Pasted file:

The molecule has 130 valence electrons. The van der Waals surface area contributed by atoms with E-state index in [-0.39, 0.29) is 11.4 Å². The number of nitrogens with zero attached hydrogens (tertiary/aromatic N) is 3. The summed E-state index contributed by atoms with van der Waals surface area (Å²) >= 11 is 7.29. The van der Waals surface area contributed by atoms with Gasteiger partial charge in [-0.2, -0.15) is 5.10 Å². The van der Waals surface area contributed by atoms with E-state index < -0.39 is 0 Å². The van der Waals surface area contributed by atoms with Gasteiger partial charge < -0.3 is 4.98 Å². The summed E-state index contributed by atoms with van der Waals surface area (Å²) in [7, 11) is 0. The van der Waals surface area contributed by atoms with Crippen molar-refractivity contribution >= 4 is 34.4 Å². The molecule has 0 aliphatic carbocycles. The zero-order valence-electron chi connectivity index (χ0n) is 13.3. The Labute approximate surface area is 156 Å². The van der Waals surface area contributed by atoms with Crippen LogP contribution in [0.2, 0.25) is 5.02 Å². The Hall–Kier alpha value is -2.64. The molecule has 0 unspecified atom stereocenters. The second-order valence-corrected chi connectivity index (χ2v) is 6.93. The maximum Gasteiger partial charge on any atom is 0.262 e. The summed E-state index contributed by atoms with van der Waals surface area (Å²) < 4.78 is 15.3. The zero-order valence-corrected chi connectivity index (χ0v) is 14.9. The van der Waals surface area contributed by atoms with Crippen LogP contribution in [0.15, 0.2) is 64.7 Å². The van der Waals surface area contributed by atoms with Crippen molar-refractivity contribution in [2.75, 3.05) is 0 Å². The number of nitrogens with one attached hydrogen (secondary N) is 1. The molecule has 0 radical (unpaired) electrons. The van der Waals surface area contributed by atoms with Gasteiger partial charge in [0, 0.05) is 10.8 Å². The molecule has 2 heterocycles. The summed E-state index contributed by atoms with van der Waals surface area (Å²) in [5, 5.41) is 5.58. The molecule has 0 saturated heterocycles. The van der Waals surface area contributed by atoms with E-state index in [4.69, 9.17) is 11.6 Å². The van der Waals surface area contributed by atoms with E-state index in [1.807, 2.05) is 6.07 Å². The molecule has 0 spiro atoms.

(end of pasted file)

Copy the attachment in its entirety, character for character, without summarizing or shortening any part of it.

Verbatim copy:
The molecule has 130 valence electrons. The van der Waals surface area contributed by atoms with E-state index in [-0.39, 0.29) is 11.4 Å². The number of nitrogens with zero attached hydrogens (tertiary/aromatic N) is 3. The summed E-state index contributed by atoms with van der Waals surface area (Å²) >= 11 is 7.29. The van der Waals surface area contributed by atoms with Gasteiger partial charge in [-0.2, -0.15) is 5.10 Å². The van der Waals surface area contributed by atoms with E-state index < -0.39 is 0 Å². The van der Waals surface area contributed by atoms with Gasteiger partial charge < -0.3 is 4.98 Å². The summed E-state index contributed by atoms with van der Waals surface area (Å²) in [7, 11) is 0. The van der Waals surface area contributed by atoms with Crippen molar-refractivity contribution >= 4 is 34.4 Å². The molecule has 0 aliphatic carbocycles. The zero-order valence-electron chi connectivity index (χ0n) is 13.3. The Labute approximate surface area is 156 Å². The van der Waals surface area contributed by atoms with Crippen LogP contribution in [0.2, 0.25) is 5.02 Å². The Hall–Kier alpha value is -2.64. The molecule has 0 unspecified atom stereocenters. The second-order valence-corrected chi connectivity index (χ2v) is 6.93. The maximum Gasteiger partial charge on any atom is 0.262 e. The summed E-state index contributed by atoms with van der Waals surface area (Å²) < 4.78 is 15.3. The zero-order valence-corrected chi connectivity index (χ0v) is 14.9. The van der Waals surface area contributed by atoms with Crippen LogP contribution in [0.15, 0.2) is 64.7 Å². The van der Waals surface area contributed by atoms with Crippen molar-refractivity contribution in [2.75, 3.05) is 0 Å². The number of nitrogens with one attached hydrogen (secondary N) is 1. The molecule has 0 radical (unpaired) electrons. The van der Waals surface area contributed by atoms with Gasteiger partial charge in [0, 0.05) is 10.8 Å². The molecule has 2 heterocycles. The summed E-state index contributed by atoms with van der Waals surface area (Å²) in [5, 5.41) is 5.58. The molecule has 0 saturated heterocycles. The van der Waals surface area contributed by atoms with E-state index in [4.69, 9.17) is 11.6 Å². The van der Waals surface area contributed by atoms with E-state index in [1.807, 2.05) is 6.07 Å². The molecule has 0 spiro atoms.